Film Review: Tully

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Motherhood is a vexed subject: easily over-sentimentalized; just as easily painted as an extra circle of Dante’s Inferno.  It is also fertile ground for cultivating more of the Madonna-whore dichotomy, and keeping female actors in a creatively limited slot.

Then along comes a film like Tully and blows the joint up.

Writer Diablo Cody has once again teamed up with director Jason Reitman, with whom she made Juno, and together they have crafted a cinematic masterpiece.

Charlize Theron is Marlo, who finds herself pregnant with an “oops” baby at nearly 40.  Already stressed with two children-one of whom is “on the spectrum” and displays difficult behaviours-she takes her rich brother’s offer of a night nanny, to help her get some sleep.  Enter Tully, played by Mackenzie Davis.  The two women develop a deep friendship, and Marlo starts to find her mojo again.

This sounds like a simple, motherhood-friendship-chick-flick scenario, but it is far from it. Cody’s screenplay explores depths and goes into dark corners most writers avoid. It is also hilarious at times, surprisingly sexy at others, and gut-wrenchingly authentic.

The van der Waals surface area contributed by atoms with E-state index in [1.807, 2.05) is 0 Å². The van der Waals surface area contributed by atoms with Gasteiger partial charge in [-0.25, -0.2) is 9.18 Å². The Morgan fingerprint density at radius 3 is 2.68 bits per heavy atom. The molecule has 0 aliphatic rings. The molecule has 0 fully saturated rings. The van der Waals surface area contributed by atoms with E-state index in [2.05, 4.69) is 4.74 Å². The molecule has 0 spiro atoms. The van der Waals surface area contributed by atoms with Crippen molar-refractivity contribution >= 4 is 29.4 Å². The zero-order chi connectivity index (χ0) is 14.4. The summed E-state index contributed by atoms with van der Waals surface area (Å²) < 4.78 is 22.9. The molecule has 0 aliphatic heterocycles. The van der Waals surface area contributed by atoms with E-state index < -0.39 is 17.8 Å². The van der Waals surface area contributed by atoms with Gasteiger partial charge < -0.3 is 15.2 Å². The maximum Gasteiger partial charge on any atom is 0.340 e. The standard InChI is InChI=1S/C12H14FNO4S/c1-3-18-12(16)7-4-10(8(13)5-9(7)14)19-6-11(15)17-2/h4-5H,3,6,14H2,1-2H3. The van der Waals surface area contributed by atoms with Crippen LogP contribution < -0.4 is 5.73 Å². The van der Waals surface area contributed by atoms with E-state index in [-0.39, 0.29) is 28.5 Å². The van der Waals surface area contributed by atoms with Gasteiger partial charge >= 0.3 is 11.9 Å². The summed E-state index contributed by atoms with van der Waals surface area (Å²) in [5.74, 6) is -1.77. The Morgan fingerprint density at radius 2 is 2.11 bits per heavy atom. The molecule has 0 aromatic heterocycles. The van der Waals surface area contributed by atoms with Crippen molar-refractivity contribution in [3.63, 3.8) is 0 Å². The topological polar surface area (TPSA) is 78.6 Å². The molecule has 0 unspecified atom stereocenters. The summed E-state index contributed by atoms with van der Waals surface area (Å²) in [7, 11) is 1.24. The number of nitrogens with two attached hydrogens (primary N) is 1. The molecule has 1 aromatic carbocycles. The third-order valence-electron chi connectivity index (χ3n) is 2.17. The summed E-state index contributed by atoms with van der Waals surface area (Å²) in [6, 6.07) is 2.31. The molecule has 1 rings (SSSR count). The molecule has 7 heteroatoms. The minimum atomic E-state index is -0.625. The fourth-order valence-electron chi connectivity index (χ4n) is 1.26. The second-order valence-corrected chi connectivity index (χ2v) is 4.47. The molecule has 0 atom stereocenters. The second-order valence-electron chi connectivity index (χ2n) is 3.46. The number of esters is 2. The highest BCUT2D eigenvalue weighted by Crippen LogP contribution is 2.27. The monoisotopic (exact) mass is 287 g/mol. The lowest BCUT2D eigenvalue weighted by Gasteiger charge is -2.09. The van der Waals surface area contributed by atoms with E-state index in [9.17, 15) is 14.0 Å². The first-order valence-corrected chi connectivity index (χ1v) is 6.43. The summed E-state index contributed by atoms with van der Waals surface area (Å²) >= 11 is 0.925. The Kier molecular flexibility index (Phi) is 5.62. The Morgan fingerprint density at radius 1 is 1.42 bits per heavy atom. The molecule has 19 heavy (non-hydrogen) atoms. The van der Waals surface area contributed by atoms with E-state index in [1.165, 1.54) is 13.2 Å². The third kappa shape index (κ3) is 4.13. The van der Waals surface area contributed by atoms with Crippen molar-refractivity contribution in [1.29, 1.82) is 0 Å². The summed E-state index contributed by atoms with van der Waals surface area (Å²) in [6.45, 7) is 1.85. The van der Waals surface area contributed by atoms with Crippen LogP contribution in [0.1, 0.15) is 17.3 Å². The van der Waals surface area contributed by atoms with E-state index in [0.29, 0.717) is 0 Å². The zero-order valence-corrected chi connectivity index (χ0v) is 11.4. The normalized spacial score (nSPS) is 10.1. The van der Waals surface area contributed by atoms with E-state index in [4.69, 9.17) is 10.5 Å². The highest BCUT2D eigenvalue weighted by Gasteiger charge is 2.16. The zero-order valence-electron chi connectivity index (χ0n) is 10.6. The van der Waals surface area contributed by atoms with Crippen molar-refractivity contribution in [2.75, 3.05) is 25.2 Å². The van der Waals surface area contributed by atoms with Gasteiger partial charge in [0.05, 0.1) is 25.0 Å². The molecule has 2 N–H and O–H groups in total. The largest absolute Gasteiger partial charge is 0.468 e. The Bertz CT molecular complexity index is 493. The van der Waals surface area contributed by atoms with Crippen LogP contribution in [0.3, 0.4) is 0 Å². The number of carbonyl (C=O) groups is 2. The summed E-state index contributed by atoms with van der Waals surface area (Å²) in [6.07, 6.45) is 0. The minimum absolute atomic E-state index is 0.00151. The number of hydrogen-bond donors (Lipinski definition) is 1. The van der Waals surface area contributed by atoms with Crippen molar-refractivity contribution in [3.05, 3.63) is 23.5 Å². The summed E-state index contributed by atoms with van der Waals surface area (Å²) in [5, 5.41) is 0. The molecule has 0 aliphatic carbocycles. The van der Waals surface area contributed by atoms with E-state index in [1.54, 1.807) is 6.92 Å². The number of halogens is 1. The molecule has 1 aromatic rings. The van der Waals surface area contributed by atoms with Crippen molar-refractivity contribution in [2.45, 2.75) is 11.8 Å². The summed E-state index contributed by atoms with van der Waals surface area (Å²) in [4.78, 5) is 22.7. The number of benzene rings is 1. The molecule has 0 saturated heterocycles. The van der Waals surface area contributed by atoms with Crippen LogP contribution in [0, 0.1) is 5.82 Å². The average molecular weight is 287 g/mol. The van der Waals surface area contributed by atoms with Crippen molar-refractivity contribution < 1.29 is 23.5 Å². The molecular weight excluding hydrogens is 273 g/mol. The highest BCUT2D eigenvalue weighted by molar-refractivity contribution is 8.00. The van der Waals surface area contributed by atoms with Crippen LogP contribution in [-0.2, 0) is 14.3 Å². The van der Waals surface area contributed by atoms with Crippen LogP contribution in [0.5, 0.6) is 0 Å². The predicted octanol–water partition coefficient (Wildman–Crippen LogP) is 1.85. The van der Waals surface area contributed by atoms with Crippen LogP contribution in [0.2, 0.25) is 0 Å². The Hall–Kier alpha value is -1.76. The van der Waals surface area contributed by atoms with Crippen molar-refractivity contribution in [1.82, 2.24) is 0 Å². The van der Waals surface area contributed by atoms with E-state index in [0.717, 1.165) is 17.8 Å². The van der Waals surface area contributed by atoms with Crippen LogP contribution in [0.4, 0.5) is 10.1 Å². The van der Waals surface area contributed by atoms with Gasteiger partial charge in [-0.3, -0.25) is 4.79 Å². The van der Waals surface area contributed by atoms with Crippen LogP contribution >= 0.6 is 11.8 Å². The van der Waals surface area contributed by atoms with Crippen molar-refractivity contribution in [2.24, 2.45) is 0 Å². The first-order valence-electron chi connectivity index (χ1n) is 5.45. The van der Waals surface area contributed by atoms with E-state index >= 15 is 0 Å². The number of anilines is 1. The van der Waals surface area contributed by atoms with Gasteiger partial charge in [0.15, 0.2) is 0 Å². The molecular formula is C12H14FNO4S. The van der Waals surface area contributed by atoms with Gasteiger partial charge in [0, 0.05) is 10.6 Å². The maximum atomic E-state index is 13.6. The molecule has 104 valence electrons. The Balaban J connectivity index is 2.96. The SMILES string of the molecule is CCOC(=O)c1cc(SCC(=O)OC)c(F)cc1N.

Theron is extraordinary in this role and the delightful Davis is able to make Tully adorable without being cloying: the two women share an on-screen chemistry which is at the heart of this movie. Also wonderful is Mark Duplass as husband, Craig. Another joy of this film is that Craig is portrayed as neither the husband-from-heaven nor the useless-butt-of-husband-jokes.

Reitman has given his actors space in which to ply their craft, supported by Eric Steelberg on cinematography.

This is compulsory viewing for anyone who has been or plans to be, a mother; anyone who lives with a mother; anyone who co-parents with a mother; or anyone who respects the art of film-making when it reaches these sorts of heights.

Tully will take you on an emotional journey like no other, without a trace of sentimentality or cheap tricks. And the twist at the end will leave you winded.

Personally, I haven’t cried so much since The Wallabies last lost the Bledisloe Cup.

Check out the official site here.

10.0 Gut-wrenching

Tully will take you on an emotional journey like no other, without a trace of sentimentality or cheap tricks.

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Tracey Korsten is a freelance writer, poet, speaker and performer, based in Adelaide. She blogs at middleagedlove.

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